To download high resolution images and video of this year’s Dozen Distinctive Destinations, visit www.PreservationNation.org/press.
The 2011 list of America’s Dozen Distinctive Destinations includes:
Alexandria, Va. – Located across the Potomac River from Washington, D.C., Alexandria is one of the most culturally rich destinations in the country – and not just because it was home to the nation’s founding father, George Washington. An extraordinary blend of early America and modern chic, the city offers an eclectic mix of neighborhoods, historic sites, dining and shopping.
Chapel Hill, N.C. – From its well-preserved historic districts to its quiet winding streets and its bustling downtown area, Chapel Hill certainly lives up to its nickname as the ‘Southern Part of Heaven.’
Colorado Springs, Colo. – Nestled at the base of the Rocky Mountains, visitors to Colorado Springs can enjoy commanding views of Pikes Peak from just about any part of this vibrant, historic town.
Dandridge, Tenn. – With its idyllic natural setting in the foothills of the Great Smoky Mountains, a welcoming small town spirit and a charming historic downtown, Dandridge epitomizes the quintessential Southern Appalachian town.
Eureka, Calif. – Located on the Northern California coast, Eureka is a beautifully preserved Victorian seaport that features a lively Old Town, the Carson Mansion - one of the most photographed homes in America - and nearby forests of majestic old growth redwoods.
Muskogee, Okla. – Once the unofficial capital of Indian Territory, Muskogee’s storied past and Native American, African American and Euro American influences are well-preserved and the vibrant town has many unique festivals, museums, restaurants and more.
New Bedford, Mass. – Once one of the world’s largest whaling ports, New Bedford is awash in maritime history, as well as scenic beaches, abundant architectural and historical riches, diverse neighborhoods and a burgeoning arts community.
Paducah, Ky. – The heart of Kentucky’s Four Rivers region, visitors to Paducah will find thriving historic districts filled with turn of the century architecture and one-of-a-kind shops and eateries as well as a community that creatively celebrates its cultural and artistic heritage.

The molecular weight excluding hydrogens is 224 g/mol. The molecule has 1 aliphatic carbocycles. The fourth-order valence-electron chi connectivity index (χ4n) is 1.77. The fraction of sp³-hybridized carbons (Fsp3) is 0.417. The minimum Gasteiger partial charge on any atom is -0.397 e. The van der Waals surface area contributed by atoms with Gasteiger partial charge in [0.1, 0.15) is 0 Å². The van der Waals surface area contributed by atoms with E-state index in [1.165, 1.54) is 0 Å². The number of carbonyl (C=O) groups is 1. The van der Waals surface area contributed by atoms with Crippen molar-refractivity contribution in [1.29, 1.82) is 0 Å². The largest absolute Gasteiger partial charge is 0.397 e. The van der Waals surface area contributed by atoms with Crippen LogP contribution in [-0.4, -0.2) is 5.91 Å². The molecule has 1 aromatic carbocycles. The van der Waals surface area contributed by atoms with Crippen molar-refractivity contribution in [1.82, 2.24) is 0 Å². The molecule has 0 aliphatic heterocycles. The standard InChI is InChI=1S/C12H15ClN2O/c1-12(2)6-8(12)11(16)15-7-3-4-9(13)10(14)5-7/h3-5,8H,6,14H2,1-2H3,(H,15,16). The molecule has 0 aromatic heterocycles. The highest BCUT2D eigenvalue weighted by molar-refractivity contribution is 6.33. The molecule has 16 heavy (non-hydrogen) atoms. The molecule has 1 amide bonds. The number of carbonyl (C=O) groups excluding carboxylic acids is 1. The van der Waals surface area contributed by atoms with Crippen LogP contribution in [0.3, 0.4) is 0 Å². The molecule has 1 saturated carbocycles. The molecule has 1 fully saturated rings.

San Angelo, Texas – A frontier city with a rich past, San Angelo offers visitors an authentic Old West experience, a bustling downtown historic district and vibrant cultural offerings.
Saint Paul, Minn. – Known for some of Minnesota’s most famous historic buildings—including the Cass Gilbert-designed State Capitol and the home of F. Scott Fitzgerald—visitors to St. Paul can browse the quaint shops of Grand Avenue, dine in the strikingly restored warehouse district, or be awed by the stately mansions along Summit Avenue.
Sheridan, Wyo. – Set in “the shadow of the Big Horns,” Sheridan offers a vibrant Main Street commercial district, abundant recreational opportunities, and an authentic Western experience.
Sonoma, Calif. – Dating back to the early 19th and set amidst winding country roads and family-owned vineyards, Sonoma offers all the perks of being in the heart of wine country, with the added benefit of a laid back vibe that complements the award-winning wine and food.
2011 marks the twelfth announcement of the National Trust for Historic Preservation’s Dozen Distinctive Destinations annual list. To date, there are 144 Distinctive Destinations located in 46 states throughout the country. To see a complete list and to vote for the 2011 Fan Favorite Destination, visit www.PreservationNation.org/ddd. The title of Distinctive Destination is presented to cities and towns that offer an authentic visitor experience by combining dynamic downtowns, cultural diversity, attractive architecture, cultural landscapes and a strong commitment to historic preservation, sustainability and revitalization. In each community, residents have taken forceful action to protect their town’s character and sense of place.
The National Trust for Historic Preservation, a privately funded nonprofit organization, works to save America’s historic places.